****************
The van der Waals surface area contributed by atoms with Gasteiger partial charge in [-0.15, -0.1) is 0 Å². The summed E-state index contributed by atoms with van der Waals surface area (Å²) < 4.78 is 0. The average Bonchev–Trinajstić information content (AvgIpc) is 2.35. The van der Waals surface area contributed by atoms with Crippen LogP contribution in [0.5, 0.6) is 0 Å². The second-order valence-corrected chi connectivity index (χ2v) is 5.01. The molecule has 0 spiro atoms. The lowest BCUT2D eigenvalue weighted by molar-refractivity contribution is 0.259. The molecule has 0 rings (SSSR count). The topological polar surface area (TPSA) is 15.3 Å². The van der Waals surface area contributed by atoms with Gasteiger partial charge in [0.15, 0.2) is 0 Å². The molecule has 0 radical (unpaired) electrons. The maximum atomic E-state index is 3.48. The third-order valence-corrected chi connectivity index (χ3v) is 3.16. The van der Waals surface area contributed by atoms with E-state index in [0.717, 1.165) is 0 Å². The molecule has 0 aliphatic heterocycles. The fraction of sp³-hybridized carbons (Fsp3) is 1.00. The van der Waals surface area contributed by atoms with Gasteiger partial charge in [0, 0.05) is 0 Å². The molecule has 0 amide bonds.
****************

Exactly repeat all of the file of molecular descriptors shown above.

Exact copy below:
The van der Waals surface area contributed by atoms with Gasteiger partial charge in [-0.15, -0.1) is 0 Å². The summed E-state index contributed by atoms with van der Waals surface area (Å²) < 4.78 is 0. The average Bonchev–Trinajstić information content (AvgIpc) is 2.35. The van der Waals surface area contributed by atoms with Crippen LogP contribution in [0.5, 0.6) is 0 Å². The second-order valence-corrected chi connectivity index (χ2v) is 5.01. The molecule has 0 spiro atoms. The lowest BCUT2D eigenvalue weighted by molar-refractivity contribution is 0.259. The molecule has 0 rings (SSSR count). The topological polar surface area (TPSA) is 15.3 Å². The van der Waals surface area contributed by atoms with Gasteiger partial charge in [0.15, 0.2) is 0 Å². The molecule has 0 radical (unpaired) electrons. The maximum atomic E-state index is 3.48. The third-order valence-corrected chi connectivity index (χ3v) is 3.16. The van der Waals surface area contributed by atoms with E-state index in [0.717, 1.165) is 0 Å². The molecule has 0 aliphatic heterocycles. The fraction of sp³-hybridized carbons (Fsp3) is 1.00. The van der Waals surface area contributed by atoms with Gasteiger partial charge in [0, 0.05) is 0 Å². The molecule has 0 amide bonds.